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Pediatric Intensive Care Unit at Ronald Reagan UCLA Medical Center
The PICU at UCLA Westwood continues to be a compelling and challenging environment for the respiratory therapy staff. Tertiary care, as a maximum, has been replaced by the ability to serve a quaternary level population. Our therapists can contribute to children with such high acuity illness in part because of a comprehensive training program and a commitment by the department administration to support them during the period post training when they are on there own with back up. The PICU incorporates 6 out of 24 beds for pediatric cardiothoracic surgery patients. Training is separate for these fragile patients, some of whom present with single ventricle physiology.
The pediatric cardiothoracic patients, whose under lying cardiac disease is so serious pre op, that they can be unstable post op, often require the use of nitric oxide. Those patients, who go on to develop pulmonary failure, are candidates for high frequency oscillatory ventilation (HFOV). Our therapists in addition are relied on to provide bedside support during ECMO cannulation, emergency surgical intervention and chest closure.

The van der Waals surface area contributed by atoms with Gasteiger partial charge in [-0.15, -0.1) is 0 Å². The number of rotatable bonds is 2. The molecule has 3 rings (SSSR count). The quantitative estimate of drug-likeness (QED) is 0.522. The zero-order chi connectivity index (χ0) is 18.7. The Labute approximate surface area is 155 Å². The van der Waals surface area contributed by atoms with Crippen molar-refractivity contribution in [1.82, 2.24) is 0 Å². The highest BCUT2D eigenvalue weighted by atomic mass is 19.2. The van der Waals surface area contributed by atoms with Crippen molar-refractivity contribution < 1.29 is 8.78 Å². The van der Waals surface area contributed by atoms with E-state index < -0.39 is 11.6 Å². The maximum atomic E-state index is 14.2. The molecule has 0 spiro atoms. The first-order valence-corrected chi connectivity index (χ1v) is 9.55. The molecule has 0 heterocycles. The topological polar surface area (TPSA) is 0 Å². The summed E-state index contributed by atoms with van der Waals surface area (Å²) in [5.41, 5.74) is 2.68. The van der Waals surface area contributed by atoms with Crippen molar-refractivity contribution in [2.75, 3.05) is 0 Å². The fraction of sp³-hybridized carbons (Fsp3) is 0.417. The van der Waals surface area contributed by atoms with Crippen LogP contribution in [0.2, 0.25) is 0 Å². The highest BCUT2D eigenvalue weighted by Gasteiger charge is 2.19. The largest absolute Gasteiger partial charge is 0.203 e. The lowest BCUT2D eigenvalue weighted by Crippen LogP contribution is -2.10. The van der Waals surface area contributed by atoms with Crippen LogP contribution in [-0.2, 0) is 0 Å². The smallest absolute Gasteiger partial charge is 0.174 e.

Mechanical ventilation is common in the PICU. We utilize heliox therapy to combat post extubation laryngeal edema, particularly in the infant and toddler aged patients. Nitric oxide also has a role in patients with pulmonary hypertension. Bronchodilators are delivered continuously when appropriate and it appears the Aerogen nebulizer is ideal for CNT. We mainly use MDI’s for intermittent therapy. Surfactant has shown some assistance in treating ARDS for low weight patients.
Our therapists participate in morning medical rounds as well as weekly multidiscipline rounds. Communications are key and we strive to make information available.
It is a privilege to care of others ill children. Our staff respects this special knowledge and treat accordingly, contributing to the PICU here at UCLA.